Monthly Archive: April 2014

Apr
30

A study published online in Clinical Infectious Diseases has stated that the current pertussis vaccine (diphtheria–tetanus–acellular pertussis (DTaP))

A study published online in Clinical Infectious Diseases has stated that the current pertussis vaccine (diphtheria–tetanus–acellular pertussis (DTaP)) decreases the risk of developing the disease across all age groups; however, the immunity wanes in children aged 7 to 10 years. Also, Tdap booster provides less protection, even in recently immunized adolescents.

Apr
30

Children and young adults who are started with higher doses of antidepressants than usually prescribed have a two-fold increased risk of engaging in acts of deliberate self–harm (DSH)

Children and young adults who are started with higher doses of antidepressants than usually prescribed have a two-fold increased risk of engaging in acts of deliberate self–harm (DSH), reports a new study published online April 28 in JAMA Internal Medicine.

Apr
29

The American Academy of Pediatrics (AAP)

The American Academy of Pediatrics (AAP) has issued clinical guidelines on diagnosing, treating, and preventing anterior cruciate ligament (ACL) tears in adolescents. The recommendations were published online April 28 in Pediatrics. Among other statements, the guidelines recommended the Lachman test to be the best physical examination test to detect an ACL

Apr
29

Prenatal exposure to the antihypertensive drug methyldopa possibly caused acute hypertensive crisis with heart failure in a 2–week–old

Prenatal exposure to the antihypertensive drug methyldopa possibly caused acute hypertensive crisis with heart failure in a 2–week–old, otherwise healthy girl, according to a case report published online April 28 in Pediatrics. It was evident that the mother was receiving a “relatively high” dose of methyldopa.

Apr
28

A study presented at the British Sociological Association’s annual conference

A study presented at the British Sociological Association’s annual conference in Leeds has reported that children as young as three years old have improved mental health if their parents are better off than other families living in their area. Being at the top of the income ranking for their area was associated with a 39% …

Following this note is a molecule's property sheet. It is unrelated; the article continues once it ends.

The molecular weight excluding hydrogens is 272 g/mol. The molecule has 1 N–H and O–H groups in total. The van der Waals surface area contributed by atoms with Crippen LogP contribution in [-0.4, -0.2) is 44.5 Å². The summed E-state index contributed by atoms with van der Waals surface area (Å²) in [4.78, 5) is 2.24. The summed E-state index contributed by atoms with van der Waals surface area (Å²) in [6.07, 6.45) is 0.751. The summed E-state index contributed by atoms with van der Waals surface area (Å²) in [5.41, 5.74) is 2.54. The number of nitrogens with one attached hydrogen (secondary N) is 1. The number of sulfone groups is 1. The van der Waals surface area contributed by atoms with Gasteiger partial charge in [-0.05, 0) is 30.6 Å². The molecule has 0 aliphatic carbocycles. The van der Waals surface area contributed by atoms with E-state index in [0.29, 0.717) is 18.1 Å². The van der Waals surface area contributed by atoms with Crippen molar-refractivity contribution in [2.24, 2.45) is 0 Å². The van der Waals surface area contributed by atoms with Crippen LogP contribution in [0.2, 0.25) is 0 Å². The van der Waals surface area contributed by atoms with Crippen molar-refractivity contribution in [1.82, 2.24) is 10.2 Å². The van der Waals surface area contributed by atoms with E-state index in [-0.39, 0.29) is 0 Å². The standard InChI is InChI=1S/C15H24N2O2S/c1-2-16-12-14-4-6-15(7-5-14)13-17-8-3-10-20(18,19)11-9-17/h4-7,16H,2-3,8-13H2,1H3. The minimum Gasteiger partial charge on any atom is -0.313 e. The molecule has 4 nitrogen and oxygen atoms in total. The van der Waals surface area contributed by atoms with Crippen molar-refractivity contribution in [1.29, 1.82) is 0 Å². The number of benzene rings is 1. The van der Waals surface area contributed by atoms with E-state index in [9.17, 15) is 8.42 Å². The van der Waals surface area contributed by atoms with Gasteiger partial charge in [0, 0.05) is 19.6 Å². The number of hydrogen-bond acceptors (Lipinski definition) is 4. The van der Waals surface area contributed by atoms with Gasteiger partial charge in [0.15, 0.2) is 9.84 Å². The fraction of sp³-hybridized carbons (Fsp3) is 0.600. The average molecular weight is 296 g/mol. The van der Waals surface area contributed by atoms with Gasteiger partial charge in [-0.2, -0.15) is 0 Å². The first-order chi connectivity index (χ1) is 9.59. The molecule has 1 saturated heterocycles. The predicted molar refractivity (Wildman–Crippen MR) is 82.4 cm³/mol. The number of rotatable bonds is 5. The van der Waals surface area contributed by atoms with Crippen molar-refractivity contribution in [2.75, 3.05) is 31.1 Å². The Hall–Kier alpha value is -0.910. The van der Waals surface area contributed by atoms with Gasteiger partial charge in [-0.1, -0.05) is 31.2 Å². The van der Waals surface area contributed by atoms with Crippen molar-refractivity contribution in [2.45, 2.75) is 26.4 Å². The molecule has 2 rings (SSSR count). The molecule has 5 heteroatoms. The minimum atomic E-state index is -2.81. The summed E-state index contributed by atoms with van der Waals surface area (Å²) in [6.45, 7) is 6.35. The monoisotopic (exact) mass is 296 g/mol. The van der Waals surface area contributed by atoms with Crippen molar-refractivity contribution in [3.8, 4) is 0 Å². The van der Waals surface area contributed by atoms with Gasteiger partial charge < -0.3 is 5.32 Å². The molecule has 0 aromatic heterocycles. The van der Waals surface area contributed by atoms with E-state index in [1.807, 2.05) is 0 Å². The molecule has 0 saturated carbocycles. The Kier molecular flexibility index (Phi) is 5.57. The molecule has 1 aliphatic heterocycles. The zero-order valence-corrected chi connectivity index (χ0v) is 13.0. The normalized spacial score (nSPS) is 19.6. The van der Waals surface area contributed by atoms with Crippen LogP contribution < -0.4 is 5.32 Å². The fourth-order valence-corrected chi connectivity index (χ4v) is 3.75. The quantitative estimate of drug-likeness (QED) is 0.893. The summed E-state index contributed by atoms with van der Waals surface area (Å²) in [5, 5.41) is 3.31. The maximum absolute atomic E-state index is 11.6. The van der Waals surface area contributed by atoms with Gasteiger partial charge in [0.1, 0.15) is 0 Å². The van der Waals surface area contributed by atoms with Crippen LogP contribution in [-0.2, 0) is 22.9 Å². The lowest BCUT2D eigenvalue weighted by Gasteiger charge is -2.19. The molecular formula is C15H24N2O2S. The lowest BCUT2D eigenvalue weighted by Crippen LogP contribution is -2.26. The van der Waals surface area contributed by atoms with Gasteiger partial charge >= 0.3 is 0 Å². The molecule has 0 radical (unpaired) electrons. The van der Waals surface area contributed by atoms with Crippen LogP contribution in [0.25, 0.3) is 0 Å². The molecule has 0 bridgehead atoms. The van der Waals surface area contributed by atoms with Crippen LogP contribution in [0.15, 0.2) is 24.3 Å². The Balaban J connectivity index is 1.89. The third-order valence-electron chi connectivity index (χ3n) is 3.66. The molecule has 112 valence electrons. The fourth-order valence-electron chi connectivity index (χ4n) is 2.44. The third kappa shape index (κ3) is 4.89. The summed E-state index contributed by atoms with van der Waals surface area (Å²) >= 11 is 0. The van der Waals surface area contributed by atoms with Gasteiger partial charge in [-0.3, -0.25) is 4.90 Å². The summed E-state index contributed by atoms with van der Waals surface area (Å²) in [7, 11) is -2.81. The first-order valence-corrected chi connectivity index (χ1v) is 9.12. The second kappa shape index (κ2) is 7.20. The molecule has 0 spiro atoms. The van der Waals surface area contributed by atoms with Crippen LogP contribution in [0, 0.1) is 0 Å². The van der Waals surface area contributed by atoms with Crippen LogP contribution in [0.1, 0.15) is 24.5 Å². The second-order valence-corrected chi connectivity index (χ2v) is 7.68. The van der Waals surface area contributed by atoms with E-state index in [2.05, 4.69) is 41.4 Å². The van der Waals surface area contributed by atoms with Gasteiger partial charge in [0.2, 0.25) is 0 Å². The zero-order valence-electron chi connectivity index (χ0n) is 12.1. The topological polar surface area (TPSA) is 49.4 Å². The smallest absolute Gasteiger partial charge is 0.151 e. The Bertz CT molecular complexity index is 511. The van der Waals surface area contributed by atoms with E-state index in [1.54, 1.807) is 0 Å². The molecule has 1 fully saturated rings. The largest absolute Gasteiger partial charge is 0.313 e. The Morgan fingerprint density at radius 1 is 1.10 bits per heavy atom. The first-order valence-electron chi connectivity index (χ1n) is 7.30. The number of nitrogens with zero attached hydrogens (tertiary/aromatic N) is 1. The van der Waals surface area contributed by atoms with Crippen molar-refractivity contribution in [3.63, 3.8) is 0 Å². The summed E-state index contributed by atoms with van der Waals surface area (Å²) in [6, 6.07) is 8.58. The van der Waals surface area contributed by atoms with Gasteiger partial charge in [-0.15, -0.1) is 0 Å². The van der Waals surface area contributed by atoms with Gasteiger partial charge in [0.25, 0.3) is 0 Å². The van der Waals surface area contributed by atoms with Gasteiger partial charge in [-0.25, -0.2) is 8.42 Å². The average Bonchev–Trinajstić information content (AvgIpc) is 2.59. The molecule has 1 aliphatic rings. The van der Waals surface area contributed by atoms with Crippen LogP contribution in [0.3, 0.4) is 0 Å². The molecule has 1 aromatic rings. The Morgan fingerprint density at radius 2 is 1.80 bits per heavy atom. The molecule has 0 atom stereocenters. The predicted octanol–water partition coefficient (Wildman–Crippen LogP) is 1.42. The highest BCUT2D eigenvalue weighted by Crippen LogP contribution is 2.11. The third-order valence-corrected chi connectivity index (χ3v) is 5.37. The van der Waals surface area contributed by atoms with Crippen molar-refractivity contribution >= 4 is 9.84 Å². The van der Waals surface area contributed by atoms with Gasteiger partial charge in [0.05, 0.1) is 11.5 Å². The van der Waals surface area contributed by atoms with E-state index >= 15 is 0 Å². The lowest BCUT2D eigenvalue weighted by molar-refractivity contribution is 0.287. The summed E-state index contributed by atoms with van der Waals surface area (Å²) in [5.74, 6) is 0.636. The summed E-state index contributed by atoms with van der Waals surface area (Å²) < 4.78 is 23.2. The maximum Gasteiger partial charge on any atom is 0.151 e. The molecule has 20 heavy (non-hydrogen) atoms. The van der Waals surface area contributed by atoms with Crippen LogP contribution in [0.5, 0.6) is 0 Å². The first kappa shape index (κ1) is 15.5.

Continue reading »

Apr
28

A study presented at the National Kidney Foundation’s

A study presented at the National Kidney Foundation’s 2014 Spring Clinical Meeting has pointed that nearly 18% of severely obese adolescents show signs of abnormal kidney function

Apr
27

Children with conductive hearing loss fitted with an FDA–approved magnet–based bone–anchored hearing device have been noted to experience significant skin issues

Children with conductive hearing loss fitted with an FDA–approved magnet–based bone–anchored hearing device have been noted to experience significant skin issues, reported doctors from the Medical College of Wisconsin. However, the doctors have found ways to avoid these problems. These include initial fitting with the lowest magnet strength possible, graduated wearing schedule, counseling, and wearing …

Continue reading »

Apr
27

A study published in Arthritis Care & Research has revealed that prenatal exposure to tobacco smoke, air pollution

A study published in Arthritis Care & Research has revealed that prenatal exposure to tobacco smoke, air pollution, and occupational contaminants is linked with an increased risk of children later developing juvenile dermatomyositis. Of note, offspring of mothers who smoked during pregnancy had a 13 times increased risk of being diagnosed with chronic inflammatory disease …

Continue reading »

Apr
26

Researchers at the Diabetes Research in Children Network (DirecNet)

Researchers at the Diabetes Research in Children Network (DirecNet) have reported that youth with type 1 diabetes exhibit abnormal plasma glucagon responses to mixed meal tolerance tests within two years after diagnosis. The findings thus suggested that dysregulation in glucagon secretion appears early in the course of disease.

Apr
26

A recent research from Australia has stated that the trivalent influenza vaccine may be effective in children as young as six months old

A recent research from Australia has stated that the trivalent influenza vaccine may be effective in children as young as six months old. The vaccine was tested in children aged six months to five years and the results revealed that viral effectiveness was higher among children under age two (85.8% and 85.5%, respectively, against the …

Continue reading »

Older posts «